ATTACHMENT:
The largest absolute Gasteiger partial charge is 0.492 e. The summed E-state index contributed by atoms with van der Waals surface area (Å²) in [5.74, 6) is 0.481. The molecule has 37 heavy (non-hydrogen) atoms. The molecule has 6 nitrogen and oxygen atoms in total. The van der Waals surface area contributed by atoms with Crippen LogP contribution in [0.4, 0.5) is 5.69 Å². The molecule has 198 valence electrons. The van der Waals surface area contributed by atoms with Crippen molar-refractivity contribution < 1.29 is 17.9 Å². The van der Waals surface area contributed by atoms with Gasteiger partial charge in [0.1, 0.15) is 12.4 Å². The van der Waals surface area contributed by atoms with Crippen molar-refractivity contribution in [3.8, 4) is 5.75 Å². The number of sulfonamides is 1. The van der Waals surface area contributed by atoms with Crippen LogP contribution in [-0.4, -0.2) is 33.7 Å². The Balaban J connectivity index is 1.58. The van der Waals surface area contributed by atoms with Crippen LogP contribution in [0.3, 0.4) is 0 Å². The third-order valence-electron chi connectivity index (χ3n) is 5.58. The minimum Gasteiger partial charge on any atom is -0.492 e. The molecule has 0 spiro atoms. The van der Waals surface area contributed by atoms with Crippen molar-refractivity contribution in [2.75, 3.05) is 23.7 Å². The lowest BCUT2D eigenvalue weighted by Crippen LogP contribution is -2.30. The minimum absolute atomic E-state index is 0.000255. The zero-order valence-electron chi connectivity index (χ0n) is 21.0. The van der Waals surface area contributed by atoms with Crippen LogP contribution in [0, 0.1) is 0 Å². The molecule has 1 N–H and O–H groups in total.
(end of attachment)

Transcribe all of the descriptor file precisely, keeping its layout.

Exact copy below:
The largest absolute Gasteiger partial charge is 0.492 e. The summed E-state index contributed by atoms with van der Waals surface area (Å²) in [5.74, 6) is 0.481. The molecule has 37 heavy (non-hydrogen) atoms. The molecule has 6 nitrogen and oxygen atoms in total. The van der Waals surface area contributed by atoms with Crippen LogP contribution in [0.4, 0.5) is 5.69 Å². The molecule has 198 valence electrons. The van der Waals surface area contributed by atoms with Crippen molar-refractivity contribution < 1.29 is 17.9 Å². The van der Waals surface area contributed by atoms with Gasteiger partial charge in [0.1, 0.15) is 12.4 Å². The van der Waals surface area contributed by atoms with Crippen molar-refractivity contribution in [3.8, 4) is 5.75 Å². The number of sulfonamides is 1. The van der Waals surface area contributed by atoms with Crippen LogP contribution in [-0.4, -0.2) is 33.7 Å². The Balaban J connectivity index is 1.58. The van der Waals surface area contributed by atoms with Crippen LogP contribution in [0.3, 0.4) is 0 Å². The third-order valence-electron chi connectivity index (χ3n) is 5.58. The minimum Gasteiger partial charge on any atom is -0.492 e. The molecule has 0 spiro atoms. The van der Waals surface area contributed by atoms with Crippen molar-refractivity contribution in [2.75, 3.05) is 23.7 Å². The lowest BCUT2D eigenvalue weighted by Crippen LogP contribution is -2.30. The minimum absolute atomic E-state index is 0.000255. The zero-order valence-electron chi connectivity index (χ0n) is 21.0. The van der Waals surface area contributed by atoms with Crippen LogP contribution in [0, 0.1) is 0 Å². The molecule has 1 N–H and O–H groups in total.